Seals Gain Protected Status in Reykjavík Skip to content

Seals Gain Protected Status in Reykjavík

Seals are now protected within the Reykjavík City limits and the surrounding area. The next step is to ensure the protection status of seals in the general law, according to mammal ecologist Ester Rut Unnsteinsdóttir at The Icelandic Institute of Natural History, RÚV reports.

The Environment and Planning Committee of Reykjavík City approved a proposal to make seals protected within coastal areas surrounding Reykjavík, as well as near estuaries. All hunting of both common seals and grey seals will cease within the jurisdiction of the city. Reykjavík City’s website states it is necessary to improve the legal status of seals and to create a framework to control seal hunting. The decision doesn’t have a formal legal effect but is more of a statement of intent.

“We hope that more municipalities follow suit, but what matters most is to ensure that seals become legally protected, so they have adequate protection in Iceland,” said Ester Rut from the Icelandic Institute of Natural History.

The common seal is listed as an endangered species in Iceland while the grey seal is listed as vulnerable. The common seal (phoca vitulina) is a coastal animal, living closer to the shore, while the grey seal (halichoerus grypus) is an ocean-going seal. The common seal is sometimes named the speckled seal. The two species are considered among the most common seal species in the world. However, the species have faced tough times in Iceland in recent years. “We have no knowledge of why it’s happening, but there’s a clear reason to react,” said Ester. Further investigation needs to take place regarding the reduction of the seals. Common seal numbers have decreased by 77% in a 35-year timespan. In years past, they were hunted in considerable numbers but no major hunting has taken place in recent history.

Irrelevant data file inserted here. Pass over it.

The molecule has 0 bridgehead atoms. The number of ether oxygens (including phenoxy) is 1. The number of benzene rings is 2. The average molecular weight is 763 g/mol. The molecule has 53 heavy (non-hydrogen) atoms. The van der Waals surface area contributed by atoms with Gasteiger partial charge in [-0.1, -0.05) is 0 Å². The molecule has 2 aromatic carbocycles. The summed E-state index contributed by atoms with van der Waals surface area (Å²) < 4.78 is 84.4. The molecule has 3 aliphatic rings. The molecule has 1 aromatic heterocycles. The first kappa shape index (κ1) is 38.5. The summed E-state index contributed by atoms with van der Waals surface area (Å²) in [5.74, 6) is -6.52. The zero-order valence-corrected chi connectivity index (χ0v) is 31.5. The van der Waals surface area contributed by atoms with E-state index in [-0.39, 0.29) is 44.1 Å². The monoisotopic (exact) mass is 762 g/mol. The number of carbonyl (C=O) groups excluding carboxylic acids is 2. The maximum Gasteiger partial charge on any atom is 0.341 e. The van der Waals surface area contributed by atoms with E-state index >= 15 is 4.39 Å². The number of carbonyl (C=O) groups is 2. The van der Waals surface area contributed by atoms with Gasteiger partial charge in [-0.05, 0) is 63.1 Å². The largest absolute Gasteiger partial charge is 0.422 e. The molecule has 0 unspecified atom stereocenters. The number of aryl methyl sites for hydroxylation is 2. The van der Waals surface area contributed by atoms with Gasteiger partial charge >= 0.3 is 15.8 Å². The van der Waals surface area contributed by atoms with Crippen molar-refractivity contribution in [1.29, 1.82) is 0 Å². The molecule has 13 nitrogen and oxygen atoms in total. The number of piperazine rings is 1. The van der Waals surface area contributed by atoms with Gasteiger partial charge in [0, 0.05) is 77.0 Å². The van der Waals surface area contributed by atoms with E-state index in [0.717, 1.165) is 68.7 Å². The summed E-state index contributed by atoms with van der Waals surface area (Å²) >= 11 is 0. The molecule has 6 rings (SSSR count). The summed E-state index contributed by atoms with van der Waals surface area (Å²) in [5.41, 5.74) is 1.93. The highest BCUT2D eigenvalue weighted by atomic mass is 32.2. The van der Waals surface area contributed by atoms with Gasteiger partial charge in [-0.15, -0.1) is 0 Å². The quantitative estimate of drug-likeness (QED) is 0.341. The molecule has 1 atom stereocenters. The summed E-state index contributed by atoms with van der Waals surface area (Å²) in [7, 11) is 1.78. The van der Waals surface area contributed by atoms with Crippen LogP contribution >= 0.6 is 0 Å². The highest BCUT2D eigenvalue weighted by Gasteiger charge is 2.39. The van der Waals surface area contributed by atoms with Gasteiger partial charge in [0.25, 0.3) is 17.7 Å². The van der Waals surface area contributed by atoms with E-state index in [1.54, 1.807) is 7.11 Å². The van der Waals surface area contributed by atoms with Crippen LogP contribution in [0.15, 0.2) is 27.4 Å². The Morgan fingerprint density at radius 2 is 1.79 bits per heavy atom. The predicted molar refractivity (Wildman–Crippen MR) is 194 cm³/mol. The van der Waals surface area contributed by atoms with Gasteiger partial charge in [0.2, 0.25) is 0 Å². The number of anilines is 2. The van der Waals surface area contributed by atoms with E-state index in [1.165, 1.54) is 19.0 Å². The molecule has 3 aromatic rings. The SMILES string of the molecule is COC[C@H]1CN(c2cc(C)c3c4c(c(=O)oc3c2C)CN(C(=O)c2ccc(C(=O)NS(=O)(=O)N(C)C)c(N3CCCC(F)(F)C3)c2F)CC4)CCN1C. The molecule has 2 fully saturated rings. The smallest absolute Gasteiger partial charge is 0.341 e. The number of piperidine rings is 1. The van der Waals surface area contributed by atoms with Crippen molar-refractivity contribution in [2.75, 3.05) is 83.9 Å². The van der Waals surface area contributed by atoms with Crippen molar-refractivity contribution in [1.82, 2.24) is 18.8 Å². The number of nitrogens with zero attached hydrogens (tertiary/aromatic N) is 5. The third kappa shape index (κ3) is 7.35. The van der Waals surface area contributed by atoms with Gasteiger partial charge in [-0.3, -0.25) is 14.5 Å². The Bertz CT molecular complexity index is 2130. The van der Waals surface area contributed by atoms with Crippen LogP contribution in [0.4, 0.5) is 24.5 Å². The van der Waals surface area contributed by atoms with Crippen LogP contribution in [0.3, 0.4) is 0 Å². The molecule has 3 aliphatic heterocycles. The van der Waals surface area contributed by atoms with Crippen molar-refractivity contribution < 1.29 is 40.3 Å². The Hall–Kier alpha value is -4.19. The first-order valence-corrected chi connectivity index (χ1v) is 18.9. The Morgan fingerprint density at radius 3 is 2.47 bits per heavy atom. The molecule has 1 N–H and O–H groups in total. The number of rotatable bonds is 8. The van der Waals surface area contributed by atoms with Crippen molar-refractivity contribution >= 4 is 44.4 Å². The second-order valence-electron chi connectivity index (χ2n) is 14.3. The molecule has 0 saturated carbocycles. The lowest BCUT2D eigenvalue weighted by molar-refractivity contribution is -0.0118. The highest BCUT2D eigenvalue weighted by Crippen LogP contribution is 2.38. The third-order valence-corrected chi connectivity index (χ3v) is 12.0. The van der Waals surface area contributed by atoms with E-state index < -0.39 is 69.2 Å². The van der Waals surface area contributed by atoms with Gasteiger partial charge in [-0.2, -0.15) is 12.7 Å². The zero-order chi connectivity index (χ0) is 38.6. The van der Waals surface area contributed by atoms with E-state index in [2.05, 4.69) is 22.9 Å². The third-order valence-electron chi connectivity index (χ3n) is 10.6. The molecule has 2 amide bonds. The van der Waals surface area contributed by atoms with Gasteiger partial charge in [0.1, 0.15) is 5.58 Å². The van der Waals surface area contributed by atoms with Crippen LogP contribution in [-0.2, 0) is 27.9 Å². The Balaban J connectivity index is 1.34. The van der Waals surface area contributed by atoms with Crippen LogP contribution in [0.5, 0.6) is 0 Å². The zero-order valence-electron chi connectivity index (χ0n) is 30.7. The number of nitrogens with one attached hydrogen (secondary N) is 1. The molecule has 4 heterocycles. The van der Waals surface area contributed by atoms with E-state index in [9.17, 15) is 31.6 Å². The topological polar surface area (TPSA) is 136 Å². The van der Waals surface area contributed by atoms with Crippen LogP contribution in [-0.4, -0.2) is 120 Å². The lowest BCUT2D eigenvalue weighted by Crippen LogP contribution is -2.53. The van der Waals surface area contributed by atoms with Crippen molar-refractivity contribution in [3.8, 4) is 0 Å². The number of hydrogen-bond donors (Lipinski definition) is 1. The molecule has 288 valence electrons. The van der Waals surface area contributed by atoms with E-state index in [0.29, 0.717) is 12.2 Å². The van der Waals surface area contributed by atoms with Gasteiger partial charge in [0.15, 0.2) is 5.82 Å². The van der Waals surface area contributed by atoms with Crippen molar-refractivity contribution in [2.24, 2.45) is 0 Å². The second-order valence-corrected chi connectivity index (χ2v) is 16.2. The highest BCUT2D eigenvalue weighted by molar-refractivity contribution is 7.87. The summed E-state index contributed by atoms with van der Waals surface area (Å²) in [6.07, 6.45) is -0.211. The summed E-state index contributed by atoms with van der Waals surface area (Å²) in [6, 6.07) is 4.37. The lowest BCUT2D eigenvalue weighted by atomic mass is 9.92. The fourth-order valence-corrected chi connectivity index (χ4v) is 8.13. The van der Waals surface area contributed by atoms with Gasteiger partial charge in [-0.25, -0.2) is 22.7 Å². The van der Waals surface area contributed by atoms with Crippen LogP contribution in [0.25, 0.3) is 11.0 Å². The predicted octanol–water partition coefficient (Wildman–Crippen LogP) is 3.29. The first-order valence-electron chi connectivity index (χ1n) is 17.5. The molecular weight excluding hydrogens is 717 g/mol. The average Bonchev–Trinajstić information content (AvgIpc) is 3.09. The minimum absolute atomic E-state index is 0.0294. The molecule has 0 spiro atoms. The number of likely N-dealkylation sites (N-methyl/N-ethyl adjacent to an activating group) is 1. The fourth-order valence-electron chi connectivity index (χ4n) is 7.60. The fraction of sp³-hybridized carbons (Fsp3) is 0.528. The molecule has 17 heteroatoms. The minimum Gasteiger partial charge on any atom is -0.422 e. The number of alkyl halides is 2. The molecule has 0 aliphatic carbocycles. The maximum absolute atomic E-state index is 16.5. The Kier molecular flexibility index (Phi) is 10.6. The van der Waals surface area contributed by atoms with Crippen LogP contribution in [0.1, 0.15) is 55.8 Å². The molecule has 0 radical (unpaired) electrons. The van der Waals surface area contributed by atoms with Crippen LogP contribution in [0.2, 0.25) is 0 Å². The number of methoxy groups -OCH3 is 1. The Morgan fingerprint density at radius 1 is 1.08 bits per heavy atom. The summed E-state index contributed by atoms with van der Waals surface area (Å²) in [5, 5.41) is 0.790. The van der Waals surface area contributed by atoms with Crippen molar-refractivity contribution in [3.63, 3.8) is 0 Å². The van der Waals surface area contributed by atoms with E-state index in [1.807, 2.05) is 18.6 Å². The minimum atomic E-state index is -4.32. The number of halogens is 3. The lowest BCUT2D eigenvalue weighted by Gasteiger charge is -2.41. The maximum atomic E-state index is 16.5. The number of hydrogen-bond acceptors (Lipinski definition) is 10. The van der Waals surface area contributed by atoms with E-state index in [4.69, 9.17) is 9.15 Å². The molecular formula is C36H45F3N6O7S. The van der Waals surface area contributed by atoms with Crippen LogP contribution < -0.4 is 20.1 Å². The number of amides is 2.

“It might be bycatch that causes the reduction when they accidentally get caught by nets intended for other species. That type of hunting is relatively common but is most often not registered,” commented Ester.

Sign up for our weekly newsletter

Get news from Iceland, photos, and in-depth stories delivered to your inbox every week!

* indicates required

Subscribe to Iceland Review

In-depth stories and high-quality photography showcasing life in Iceland!

Share article

Facebook
Twitter